Breaking Faith

Maynard F. Thomson’s first Nason Nichols novel was TRADE SECRETS (1993). His second novel, BREAKING FAITH, begins with a news clipping that details developer Timothy R. “Tip” Finn’s alleged financial problems as well as Mayor Conor O’Conor’s scholarship program for high school students of South Boston. Both the financial problems of the Seaside Project and the scholarship program figure strongly in the novel’s climatic conclusion.

Nason Nichols, or Nase to his friends, is a private investigator working undercover for a taxi-cab company plagued by a string of robberies. Nase gets lucky and manages to pick up the suspect, but is foiled when he encounters a police barricade in Washington Park, the scene of a rally over the death of Purnell Whitmore. A young black man, Whitmore was brutally murdered and found in a dumpster in the alley behind his home. The rally is primarily against Commissioner Francis “Dapper” Flanagan’s task force, “Blue Tornado,” a task force dedicated to ridding the Roxbury streets of drug dealers.

The tension escalates when a witness reports seeing Whitmore talking to a white police officer at the entrance of the alley where his body was found. Mayor O’Conor appoints a specific committee in charge of overseeing the police department’s investigation. Nichols’ friend, Bucky Hanrahan, talks Nichols into meeting one of Mayor O’Conor’s supporters. Soon Nichols becomes entangled in the brewing political scandal that finally explodes in violence and betrayal.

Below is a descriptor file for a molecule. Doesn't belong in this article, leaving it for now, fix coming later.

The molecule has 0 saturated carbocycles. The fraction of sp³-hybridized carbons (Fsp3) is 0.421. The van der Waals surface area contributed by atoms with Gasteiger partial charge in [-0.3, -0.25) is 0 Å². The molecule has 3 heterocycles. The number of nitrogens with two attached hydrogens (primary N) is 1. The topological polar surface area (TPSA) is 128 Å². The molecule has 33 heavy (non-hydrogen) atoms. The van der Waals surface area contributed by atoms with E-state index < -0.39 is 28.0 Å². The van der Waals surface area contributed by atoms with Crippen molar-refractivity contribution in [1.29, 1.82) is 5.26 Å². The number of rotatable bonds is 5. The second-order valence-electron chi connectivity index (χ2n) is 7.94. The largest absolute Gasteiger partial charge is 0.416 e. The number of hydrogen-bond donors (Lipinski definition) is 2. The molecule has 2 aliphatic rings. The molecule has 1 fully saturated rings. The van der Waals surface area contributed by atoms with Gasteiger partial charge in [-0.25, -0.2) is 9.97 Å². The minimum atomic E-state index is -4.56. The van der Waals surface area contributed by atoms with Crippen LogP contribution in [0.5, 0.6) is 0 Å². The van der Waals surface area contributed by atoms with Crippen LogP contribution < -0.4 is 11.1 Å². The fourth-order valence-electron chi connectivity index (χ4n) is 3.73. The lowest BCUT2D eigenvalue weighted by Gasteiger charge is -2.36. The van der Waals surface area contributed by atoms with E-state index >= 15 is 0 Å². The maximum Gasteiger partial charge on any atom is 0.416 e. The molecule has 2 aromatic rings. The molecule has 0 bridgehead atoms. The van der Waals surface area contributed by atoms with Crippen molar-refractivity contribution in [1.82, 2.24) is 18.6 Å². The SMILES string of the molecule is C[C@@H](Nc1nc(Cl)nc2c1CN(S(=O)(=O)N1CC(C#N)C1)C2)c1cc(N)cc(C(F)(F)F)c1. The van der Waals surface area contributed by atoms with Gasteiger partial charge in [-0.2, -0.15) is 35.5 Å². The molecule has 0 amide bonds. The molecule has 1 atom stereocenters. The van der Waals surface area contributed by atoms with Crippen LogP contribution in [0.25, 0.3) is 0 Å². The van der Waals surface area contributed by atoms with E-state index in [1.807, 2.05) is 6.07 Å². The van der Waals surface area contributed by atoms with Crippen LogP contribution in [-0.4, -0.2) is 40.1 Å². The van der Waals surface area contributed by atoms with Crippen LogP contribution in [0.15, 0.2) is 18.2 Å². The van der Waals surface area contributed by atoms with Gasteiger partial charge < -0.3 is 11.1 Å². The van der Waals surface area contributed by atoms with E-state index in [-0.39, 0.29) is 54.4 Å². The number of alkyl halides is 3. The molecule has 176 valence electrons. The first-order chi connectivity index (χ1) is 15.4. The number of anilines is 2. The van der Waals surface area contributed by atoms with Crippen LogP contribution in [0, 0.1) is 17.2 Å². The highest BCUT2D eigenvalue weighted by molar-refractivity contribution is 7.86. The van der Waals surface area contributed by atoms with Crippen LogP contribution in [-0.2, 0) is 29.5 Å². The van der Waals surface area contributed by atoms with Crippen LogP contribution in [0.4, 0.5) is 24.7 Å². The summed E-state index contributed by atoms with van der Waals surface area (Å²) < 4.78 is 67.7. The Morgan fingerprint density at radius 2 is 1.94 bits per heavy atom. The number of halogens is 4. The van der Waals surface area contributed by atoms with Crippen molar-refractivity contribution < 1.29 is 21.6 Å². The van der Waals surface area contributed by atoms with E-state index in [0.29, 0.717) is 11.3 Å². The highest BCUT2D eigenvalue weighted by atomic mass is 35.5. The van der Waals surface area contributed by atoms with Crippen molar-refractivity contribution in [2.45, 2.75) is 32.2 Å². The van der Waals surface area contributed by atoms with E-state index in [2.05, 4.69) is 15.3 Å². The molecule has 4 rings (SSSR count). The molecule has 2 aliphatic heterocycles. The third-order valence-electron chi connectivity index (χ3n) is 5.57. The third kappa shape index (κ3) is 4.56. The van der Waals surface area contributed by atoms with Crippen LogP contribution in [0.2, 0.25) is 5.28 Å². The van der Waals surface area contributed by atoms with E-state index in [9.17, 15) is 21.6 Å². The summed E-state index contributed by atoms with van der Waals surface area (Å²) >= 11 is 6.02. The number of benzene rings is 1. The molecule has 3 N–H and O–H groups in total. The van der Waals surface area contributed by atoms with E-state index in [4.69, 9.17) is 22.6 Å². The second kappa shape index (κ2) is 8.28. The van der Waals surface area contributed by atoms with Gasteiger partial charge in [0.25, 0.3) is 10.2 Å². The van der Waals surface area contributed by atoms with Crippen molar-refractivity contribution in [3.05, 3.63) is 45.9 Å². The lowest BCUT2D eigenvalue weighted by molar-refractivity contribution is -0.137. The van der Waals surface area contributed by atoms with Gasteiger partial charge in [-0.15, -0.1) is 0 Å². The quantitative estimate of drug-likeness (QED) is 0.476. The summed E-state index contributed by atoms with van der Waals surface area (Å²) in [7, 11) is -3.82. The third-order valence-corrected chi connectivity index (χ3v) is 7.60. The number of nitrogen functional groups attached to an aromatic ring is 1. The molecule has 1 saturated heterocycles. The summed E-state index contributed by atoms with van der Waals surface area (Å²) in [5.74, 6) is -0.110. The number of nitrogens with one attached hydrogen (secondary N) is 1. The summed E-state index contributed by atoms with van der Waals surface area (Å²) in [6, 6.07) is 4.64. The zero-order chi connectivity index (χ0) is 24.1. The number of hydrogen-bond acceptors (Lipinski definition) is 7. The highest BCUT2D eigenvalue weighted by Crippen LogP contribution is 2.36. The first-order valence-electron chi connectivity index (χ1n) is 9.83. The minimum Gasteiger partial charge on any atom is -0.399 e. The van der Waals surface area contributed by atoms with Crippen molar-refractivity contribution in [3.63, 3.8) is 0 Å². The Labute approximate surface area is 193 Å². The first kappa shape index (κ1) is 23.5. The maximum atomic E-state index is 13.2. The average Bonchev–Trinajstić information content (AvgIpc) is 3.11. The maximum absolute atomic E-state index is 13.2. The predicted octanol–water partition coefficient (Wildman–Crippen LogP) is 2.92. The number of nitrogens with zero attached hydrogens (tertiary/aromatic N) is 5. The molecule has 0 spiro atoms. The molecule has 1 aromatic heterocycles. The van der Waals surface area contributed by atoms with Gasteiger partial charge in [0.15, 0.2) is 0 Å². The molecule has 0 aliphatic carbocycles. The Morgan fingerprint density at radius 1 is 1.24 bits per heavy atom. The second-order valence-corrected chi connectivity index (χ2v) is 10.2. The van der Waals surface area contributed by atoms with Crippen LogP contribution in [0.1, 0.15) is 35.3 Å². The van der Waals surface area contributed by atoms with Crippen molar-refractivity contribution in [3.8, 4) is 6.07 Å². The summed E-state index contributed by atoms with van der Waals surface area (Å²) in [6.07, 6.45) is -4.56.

Thomson’s writing is crisp and exciting, reminiscent of Dashiell Hammett and Micky Spillane. His characters are believable and the situations recognizable, if not uncomfortably familiar, to many readers. Desperate times call for desperate measures, but Thomson’s novel, BREAKING FAITH, asks the question, “Where do we draw the line?” Thomson’s characters face this question time and time again.